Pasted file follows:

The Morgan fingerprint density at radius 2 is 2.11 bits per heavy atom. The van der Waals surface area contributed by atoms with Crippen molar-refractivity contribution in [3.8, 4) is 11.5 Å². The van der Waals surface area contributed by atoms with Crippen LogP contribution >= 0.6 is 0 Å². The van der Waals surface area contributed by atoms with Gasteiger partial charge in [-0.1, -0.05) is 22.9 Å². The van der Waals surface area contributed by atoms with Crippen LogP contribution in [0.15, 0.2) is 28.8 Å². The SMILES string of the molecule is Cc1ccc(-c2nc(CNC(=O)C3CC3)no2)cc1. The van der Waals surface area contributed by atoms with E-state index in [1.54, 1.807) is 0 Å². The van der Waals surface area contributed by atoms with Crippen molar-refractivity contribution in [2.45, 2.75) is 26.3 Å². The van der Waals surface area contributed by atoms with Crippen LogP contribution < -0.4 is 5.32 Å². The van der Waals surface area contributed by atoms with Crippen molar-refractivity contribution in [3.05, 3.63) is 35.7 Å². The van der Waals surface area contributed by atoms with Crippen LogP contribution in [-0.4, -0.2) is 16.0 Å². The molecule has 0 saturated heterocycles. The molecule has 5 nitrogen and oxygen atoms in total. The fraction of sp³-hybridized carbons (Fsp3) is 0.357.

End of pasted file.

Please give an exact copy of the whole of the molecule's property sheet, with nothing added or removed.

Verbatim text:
The Morgan fingerprint density at radius 2 is 2.11 bits per heavy atom. The van der Waals surface area contributed by atoms with Crippen molar-refractivity contribution in [3.8, 4) is 11.5 Å². The van der Waals surface area contributed by atoms with Crippen LogP contribution >= 0.6 is 0 Å². The van der Waals surface area contributed by atoms with Gasteiger partial charge in [-0.1, -0.05) is 22.9 Å². The van der Waals surface area contributed by atoms with Crippen LogP contribution in [0.15, 0.2) is 28.8 Å². The SMILES string of the molecule is Cc1ccc(-c2nc(CNC(=O)C3CC3)no2)cc1. The van der Waals surface area contributed by atoms with E-state index in [1.54, 1.807) is 0 Å². The van der Waals surface area contributed by atoms with Crippen molar-refractivity contribution in [2.45, 2.75) is 26.3 Å². The van der Waals surface area contributed by atoms with Crippen LogP contribution < -0.4 is 5.32 Å². The van der Waals surface area contributed by atoms with Crippen molar-refractivity contribution in [3.05, 3.63) is 35.7 Å². The van der Waals surface area contributed by atoms with Crippen LogP contribution in [-0.4, -0.2) is 16.0 Å². The molecule has 0 saturated heterocycles. The molecule has 5 nitrogen and oxygen atoms in total. The fraction of sp³-hybridized carbons (Fsp3) is 0.357.